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Linda Silka


A Message from Incoming SPSSI President

Linda Silka, Senior Fellow, Senator George J. Mitchell Center for Sustainability Solutions; Professor Emerita, School of Economics, University of Maine

Hi everyone. As the new SPSSI President I’m writing to you from the state of Maine. If you haven’t been to Maine I hope you will come and visit. Our autumns are striking with stunning fall foliage and beautiful seascapes. Yet as is true in most locations, we are struggling with climate change and understanding all of the impacts climate change may have including on our coast (Maine has the fourth-longest coastline in the United States—longer than California’s). In Maine we struggle with poverty and have the oldest population in the United States. I mention all of these interconnected issues because they speak to SPSSI’s themes and how we need to interlink our studies on various issues and also look to ensure that the studies that we do lead to usable results and actions—not just for some hypothetical place and group but also for the very people with which we live and work.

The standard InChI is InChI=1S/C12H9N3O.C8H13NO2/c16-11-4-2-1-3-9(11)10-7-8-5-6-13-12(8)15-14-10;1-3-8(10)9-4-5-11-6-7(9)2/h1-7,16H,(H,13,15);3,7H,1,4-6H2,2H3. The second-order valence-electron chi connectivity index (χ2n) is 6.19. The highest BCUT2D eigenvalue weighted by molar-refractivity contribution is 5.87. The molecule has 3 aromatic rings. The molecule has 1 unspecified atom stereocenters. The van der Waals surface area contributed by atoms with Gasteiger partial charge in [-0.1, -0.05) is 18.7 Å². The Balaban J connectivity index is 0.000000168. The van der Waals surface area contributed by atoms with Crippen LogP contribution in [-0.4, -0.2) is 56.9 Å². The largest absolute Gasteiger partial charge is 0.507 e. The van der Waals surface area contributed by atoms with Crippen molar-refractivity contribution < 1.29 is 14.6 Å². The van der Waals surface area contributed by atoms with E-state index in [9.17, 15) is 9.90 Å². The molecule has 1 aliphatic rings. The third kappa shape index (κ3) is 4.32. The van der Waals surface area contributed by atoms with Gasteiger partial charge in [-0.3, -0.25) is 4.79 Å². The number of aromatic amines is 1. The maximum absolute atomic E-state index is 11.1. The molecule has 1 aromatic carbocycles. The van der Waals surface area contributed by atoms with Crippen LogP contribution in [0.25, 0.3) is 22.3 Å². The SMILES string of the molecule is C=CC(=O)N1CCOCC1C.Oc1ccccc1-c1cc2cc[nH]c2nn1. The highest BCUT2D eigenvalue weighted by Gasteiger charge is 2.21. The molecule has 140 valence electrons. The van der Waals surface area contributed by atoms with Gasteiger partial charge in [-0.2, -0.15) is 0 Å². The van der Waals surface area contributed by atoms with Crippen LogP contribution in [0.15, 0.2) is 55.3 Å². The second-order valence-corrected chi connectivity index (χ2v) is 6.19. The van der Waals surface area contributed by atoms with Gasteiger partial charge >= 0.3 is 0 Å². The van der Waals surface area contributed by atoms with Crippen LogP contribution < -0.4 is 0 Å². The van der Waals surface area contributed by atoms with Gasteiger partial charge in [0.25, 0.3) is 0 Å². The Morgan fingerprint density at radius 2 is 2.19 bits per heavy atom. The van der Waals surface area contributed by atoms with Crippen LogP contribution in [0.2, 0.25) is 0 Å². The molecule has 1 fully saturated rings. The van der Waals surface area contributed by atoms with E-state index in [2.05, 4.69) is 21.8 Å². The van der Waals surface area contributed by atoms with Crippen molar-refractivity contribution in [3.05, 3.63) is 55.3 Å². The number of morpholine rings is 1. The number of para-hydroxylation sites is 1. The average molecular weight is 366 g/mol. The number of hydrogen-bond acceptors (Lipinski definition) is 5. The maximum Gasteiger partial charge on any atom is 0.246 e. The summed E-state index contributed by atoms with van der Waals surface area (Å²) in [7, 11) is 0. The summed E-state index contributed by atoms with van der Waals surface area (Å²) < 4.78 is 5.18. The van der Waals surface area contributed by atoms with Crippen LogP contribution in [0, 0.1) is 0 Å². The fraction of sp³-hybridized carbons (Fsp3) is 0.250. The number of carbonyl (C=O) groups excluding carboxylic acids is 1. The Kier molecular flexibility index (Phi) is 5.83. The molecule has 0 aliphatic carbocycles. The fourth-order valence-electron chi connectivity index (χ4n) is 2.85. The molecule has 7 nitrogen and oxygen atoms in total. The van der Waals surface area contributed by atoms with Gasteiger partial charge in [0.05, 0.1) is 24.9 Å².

As the new president, I very much want to learn about how you see the issues being studied by SPSSI members as making a difference for your neighbors, your community, your region, and your country. And how do the different issues come together? I’m fortunate in that much of my work has involved community-university research partnerships that bring together communities, researchers, and policy makers. I’ve learned, for example, from interesting work going on in Australia in my travels there to exchange ideas on community-university partnerships. In my work with refugee and immigrant communities I’ve seen firsthand how agrarian newcomers from Cambodia moving to the polluted industrialized Northeast U.S. encounter problems that need to be co-solved so that it is safe for families to grow much-needed food despite lead contamination in the soil. In my work on climate change I’ve focused on equity issues and how work on climate change needs to connect individuals, communities, regions, and international advocates. And who gets left out: how can we pursue our research in ways that justice and equity become the centerpiece? When I tell my colleagues in other disciplines about the insightful work being done by SPSSI members they are too often initially unfamiliar with this work but express great interest once they learn about this important work and they want to know more.

Please write. I would love to hear about your interests and concerns and how SPSSI is assisting you to meet people who can be helpful to you and who can learn from you as well. Learning together is how we will make a difference. 

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